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How could a weak market affect your divorce settlement?

When you get divorced, your future depends upon a fair property settlement. In turn, that settlement hinges on many factors, including proper timing.

That may be why, as stock markets plummeted, the Daily Mail reported a sharp rise in UK divorce filings. Experts say the uptick doesn’t necessarily mean that people are getting divorced because of the bad markets. Instead, they believe the divorce rate surged because so many people who had been thinking about divorce saw that the time was right. Could this hold true for Michigan, as well?

The nature of equitable may change with time

In Michigan, you don’t need to split your separate assets, but the courts will aim for an equitable division of all your marital assets. Importantly, this doesn’t mean an “equal” division, but one commonly based on seven factors:

  • The length of your marriage
  • Each party’s needs
  • Your children’s needs
  • How much each party contributed to the marital estate
  • Your earning power
  • Each party’s conduct and contribution to the marital relationship

A downward turn in the market likely won’t affect most of these factors, although it may change how the court views your contribution to the marital estate and your earning power. More importantly, a bad market may shrink your marital estate. Especially if you have a more complicated estate that involves business ownership, insurance policies, retirement funds, a stock portfolio and other investments. Many of these assets may depreciate as the market takes a dive.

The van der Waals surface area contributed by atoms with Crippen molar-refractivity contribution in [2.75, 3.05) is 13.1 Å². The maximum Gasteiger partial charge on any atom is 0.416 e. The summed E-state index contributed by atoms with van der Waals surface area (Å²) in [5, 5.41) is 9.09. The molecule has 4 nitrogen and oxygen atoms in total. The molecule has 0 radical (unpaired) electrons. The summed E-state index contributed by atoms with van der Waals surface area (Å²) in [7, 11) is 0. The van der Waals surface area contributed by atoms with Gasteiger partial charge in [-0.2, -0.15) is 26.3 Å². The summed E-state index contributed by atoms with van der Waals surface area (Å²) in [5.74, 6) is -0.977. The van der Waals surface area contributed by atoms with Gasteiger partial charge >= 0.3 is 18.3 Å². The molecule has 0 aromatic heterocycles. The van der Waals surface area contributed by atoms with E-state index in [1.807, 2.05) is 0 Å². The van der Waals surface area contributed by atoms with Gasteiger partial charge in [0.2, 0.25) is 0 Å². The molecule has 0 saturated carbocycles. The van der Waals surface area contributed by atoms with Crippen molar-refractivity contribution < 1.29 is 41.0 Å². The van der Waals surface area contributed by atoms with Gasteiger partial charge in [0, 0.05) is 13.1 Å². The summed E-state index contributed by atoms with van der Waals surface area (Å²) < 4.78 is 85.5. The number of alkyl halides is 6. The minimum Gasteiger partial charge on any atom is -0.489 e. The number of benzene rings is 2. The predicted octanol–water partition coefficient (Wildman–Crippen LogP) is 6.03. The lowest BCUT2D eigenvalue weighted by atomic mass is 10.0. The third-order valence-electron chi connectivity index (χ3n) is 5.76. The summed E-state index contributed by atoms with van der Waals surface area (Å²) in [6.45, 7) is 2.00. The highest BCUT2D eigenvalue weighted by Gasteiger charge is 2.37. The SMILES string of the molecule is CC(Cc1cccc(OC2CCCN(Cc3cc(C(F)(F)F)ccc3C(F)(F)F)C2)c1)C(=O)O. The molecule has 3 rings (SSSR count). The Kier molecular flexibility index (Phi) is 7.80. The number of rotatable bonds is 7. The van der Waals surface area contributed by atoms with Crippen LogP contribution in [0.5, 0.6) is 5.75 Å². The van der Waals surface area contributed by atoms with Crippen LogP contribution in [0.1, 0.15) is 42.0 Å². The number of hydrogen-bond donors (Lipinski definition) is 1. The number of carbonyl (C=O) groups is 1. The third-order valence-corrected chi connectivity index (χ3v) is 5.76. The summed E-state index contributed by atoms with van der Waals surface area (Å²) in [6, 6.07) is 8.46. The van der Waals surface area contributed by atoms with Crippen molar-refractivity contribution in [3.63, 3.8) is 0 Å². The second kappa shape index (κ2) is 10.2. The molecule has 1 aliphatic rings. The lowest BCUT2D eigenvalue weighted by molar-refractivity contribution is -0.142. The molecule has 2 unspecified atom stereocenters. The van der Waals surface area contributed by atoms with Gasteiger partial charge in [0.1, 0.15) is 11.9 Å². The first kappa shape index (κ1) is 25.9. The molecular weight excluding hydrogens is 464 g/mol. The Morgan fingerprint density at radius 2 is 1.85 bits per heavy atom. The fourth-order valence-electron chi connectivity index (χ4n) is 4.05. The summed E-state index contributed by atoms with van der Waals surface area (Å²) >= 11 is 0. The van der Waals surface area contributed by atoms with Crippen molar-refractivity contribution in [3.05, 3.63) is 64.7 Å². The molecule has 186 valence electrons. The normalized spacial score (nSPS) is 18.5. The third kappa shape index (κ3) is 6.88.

This is important because the court works with an understanding of the marital estate that’s set at a specific time. If you get divorced while your assets are devalued, you might structure the divorce to your advantage. 

Everything is connected

Your divorce can affect nearly every part of your life, and nearly everything in your life can affect your divorce. The more complicated your estate, the more you want to take a strategic approach. You want to make sure you explore every angle and every option. You want to understand your tax consequences, and you want to know how different approaches may affect your outcome.

In the end, the timing of your divorce may play as much a role in getting you a good settlement as the factors the court chooses to review.